Recovery house supervisor accused of dealing drugs
Surrey RCMP are recommending charges of drug trafficking against the supervisor of a drug recovery house after they found $50,000 in cash and illicit drugs on the property, CTV News has learned.
Former Sikh activist Amrit Rai was arrested at Freedom for Life Recovery House on May 18 and police seized the money and heroin, adding another twist to his storied life and casting doubt among those in the recovery business about whether addicts seeking help can get it from this unregulated facility in Surrey.
“There was a substantial amount of cash, various illicit drugs seized in the search warrant,” said Surrey Cpl. Drew Grainger. “Certainly not the type of environment that a recovery house should be presenting to people going to a service such as that for help.”
When contacted by CTV News, Rai admitted he was arrested at the facility on 106 Avenue after police found a point of heroin and $50,000.
But he said he’s not a drug dealer and the house is a place for addicts to get better.
“In our community we carry cash a lot. Every house has cash, all the time,” he said, claiming the money belonged to the society that operates the house.
As for the heroin, he said clients sometimes relapse and bring drugs in, despite his best attempts to prevent it. He said it must have been something he missed during his sweeps of the house.
“One point of heroin doesn’t make me a trafficker. I don’t use. I don’t sell. One point was found in the house -- you could find that anywhere. I don’t want that in my house. I might have missed it,” he said.
But Jim O’Rourke of Vision Quest Recovery House, also in Surrey, said he had never heard of a recovery house having that much cash.
“Fifty thousand dollars?” he asked. “You don’t get $50,000 cash in them. You get a cheque from welfare that goes to the bank to pay for food.”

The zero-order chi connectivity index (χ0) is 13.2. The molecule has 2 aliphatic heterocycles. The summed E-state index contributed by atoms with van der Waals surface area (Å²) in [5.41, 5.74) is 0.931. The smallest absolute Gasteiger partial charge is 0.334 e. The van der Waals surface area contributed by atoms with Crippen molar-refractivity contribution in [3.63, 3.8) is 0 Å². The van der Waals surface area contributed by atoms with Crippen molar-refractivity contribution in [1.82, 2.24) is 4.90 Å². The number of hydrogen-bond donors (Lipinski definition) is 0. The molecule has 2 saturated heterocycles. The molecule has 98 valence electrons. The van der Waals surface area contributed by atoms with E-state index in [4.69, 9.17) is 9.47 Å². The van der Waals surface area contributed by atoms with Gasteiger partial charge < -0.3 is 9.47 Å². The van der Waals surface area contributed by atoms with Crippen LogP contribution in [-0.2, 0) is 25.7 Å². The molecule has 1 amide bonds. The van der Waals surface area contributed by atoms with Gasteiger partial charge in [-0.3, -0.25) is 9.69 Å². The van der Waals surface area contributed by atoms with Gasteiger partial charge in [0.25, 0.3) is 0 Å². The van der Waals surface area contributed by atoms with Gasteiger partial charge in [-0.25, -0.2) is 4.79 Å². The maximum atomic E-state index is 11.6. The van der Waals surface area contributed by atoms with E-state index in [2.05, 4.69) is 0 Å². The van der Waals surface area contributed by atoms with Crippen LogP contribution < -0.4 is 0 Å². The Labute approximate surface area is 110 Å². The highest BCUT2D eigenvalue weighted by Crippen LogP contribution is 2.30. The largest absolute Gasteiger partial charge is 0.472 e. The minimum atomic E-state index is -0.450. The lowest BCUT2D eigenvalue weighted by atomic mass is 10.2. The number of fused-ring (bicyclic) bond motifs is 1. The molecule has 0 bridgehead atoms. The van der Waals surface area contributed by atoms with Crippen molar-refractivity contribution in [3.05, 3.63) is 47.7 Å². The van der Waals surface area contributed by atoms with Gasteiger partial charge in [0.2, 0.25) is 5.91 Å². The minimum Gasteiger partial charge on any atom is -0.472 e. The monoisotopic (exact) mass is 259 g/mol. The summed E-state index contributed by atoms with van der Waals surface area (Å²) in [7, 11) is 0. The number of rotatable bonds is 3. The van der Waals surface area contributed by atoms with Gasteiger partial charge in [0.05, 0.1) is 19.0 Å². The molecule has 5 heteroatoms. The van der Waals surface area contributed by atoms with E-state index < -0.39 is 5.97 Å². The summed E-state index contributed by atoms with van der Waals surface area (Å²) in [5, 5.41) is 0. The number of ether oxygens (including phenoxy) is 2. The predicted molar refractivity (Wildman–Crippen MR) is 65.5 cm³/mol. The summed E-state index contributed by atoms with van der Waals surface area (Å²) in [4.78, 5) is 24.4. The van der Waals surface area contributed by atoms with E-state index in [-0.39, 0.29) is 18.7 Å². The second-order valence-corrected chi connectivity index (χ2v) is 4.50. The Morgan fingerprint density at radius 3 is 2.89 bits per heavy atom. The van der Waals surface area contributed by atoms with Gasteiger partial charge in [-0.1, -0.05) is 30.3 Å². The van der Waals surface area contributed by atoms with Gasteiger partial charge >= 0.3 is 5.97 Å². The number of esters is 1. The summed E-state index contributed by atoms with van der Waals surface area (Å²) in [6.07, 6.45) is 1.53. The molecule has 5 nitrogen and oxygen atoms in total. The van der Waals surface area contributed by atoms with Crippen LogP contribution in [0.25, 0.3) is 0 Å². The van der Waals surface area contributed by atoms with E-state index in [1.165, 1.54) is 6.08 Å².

Drug recovery houses have been unregulated since 2001, when the BC Liberal government changed the Community Care Facility Act. That created a class of facility called supportive recovery residences, which require no provincial licence to operate.
The provincial government announced last month it was going to create a recovery house registry, but O’Rourke said he has seen little progress. If a regulation scheme involved regular inspections, searches would be more regular, he said.
“The RCMP did a great job with the tools they had. If they would have had a proper regulatory body they wouldn’t have taken as much time,” he said.
Rai was once associated with the International Sikh Youth Federation, which was eventually banned in Canada because of its declared war against the Indian state.
Rai said when he wanted to open up a dialogue with the Indian government, he was branded a traitor by the group and had marital problems that led to his addiction. He lived on Vancouver’s Downtown Eastside and dropped in weight from 275 lbs. to 138 lbs., spending his $350,000 in savings on his drug habit.
Those problems led him to walk into a TD Bank in 2006 and rob $700 from the teller. He was sent to jail and kicked his addiction; he said he did his last drugs four-and-a-half years ago.
Rai is surprisingly open about his past, and said he has nothing to hide from the police if the charges are approved and they do end up in court.
“I had to rob a bank for my addiction,” he said. “I don’t want to do that any more. I’m following my religion. I want to be faithful to my religion.”
Crown counsel have yet to approve the charges and none of the allegations have been proven in court.